Feb 11, 2014 7:00 PM by Danielle Lerner
TUCSON- A Tucson man and former Marine says his life is in limbo, caught between the need for life-saving surgery and a Medicare Advantage plan that will not cover the procedure. Robert Zurheide went on disability after he was injured in 2002 while working as a corrections officer in Florence. He has been battling chronic pancreatitis for nearly three years and says doctors at UAMC recommended a pancreas transplant as soon as possible. That was more than eight months ago.
"I love my country to the core, it's in the core of me," said Zurheide.
Military service is more than a passion for the Zurheide family, it is a way of life. Robert's son Graham is a 1st Lieutenant in the Marines and his younger son has plans to join. However it is a tradition that claimed the life of Zurheide's oldest son, 20-year-old Robert Zurheide Jr., who was killed while serving in Iraq in 2004.
"He came over, he gave me that big hug and he went back around to the car, got in and they drove off, and I never saw him again," Zurheide said.
Nearly ten years after his son's death, Zurheide says he is now fighting for his own life. He spends hours, even days in the hospital as his pancreas continues to fail.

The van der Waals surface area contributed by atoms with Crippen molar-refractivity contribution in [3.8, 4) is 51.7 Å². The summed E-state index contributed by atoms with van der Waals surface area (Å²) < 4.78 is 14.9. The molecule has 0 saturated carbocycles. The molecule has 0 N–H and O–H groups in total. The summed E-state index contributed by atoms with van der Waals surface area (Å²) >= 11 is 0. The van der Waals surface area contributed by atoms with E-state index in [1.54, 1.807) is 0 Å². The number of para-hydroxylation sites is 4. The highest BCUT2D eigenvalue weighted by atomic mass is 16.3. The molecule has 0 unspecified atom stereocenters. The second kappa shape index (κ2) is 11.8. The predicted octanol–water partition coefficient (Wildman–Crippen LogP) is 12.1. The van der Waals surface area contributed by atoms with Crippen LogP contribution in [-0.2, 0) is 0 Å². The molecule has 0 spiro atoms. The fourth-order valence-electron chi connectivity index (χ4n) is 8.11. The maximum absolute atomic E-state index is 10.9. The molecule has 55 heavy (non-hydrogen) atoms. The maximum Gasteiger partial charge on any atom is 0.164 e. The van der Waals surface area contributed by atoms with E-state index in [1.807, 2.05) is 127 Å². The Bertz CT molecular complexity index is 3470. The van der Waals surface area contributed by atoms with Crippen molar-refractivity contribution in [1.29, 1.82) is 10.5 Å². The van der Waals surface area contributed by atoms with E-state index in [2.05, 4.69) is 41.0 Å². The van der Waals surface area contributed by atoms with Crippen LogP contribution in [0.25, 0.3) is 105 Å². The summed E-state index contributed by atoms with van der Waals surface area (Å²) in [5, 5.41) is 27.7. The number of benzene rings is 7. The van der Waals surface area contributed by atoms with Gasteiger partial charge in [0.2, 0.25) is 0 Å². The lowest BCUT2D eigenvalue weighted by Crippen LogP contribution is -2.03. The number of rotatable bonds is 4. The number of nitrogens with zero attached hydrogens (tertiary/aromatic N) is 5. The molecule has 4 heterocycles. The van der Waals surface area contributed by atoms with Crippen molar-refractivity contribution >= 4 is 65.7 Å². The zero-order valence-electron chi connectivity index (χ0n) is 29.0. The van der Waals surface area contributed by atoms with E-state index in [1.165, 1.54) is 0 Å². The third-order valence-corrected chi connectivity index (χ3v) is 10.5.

"Worst pain I've ever felt in my life, and it could kill me," he said.
In May of 2013 Zurheide's insurance denied the transplant, citing a "non-covered benefit under patient's policy." The National Coverage Determination lists several instances where Medicare covers pancreas transplants, but only for patients with Type 1 diabetes. Zurheide has Type 2. He appealed the decision but says he never got a clear response.
"Are they waiting for me to go away? Are they waiting for me to die?" he said.
News 4 Tucson reached out to Medicare for answers and within hours, was told a caseworker had been "assigned to reach out to Mr. Zurheide and hopefully to help him."
The press officer went on to explain that, "people with Type 2 (diabetes) have a problem with insulin resistance, so getting a new pancreas, which secretes insulin, doesn't help them. However, people with Type 1 don't have the ability to produce insulin, so a new pancreas does help."
Humana also responded saying a customer service representative was now researching the case but that, "due to federal privacy laws, Humana cannot comment on the specifics of a member's concern and always works directly with the member to resolve any issues."
"I want to be here for my grandsons, both of them," Zurheide said. "I mean one of them doesn't have a father and I'd like to be around a little while."
Since News 4 Tucson got involved Zurheide has been talking with both Medicare and Humana for the first time months. However it is still not exactly clear what his options are moving forward. We filed a formal information request with Medicare but no word yet when that will go through. Stay with News 4 Tucson for more updates on this story as we learn more.
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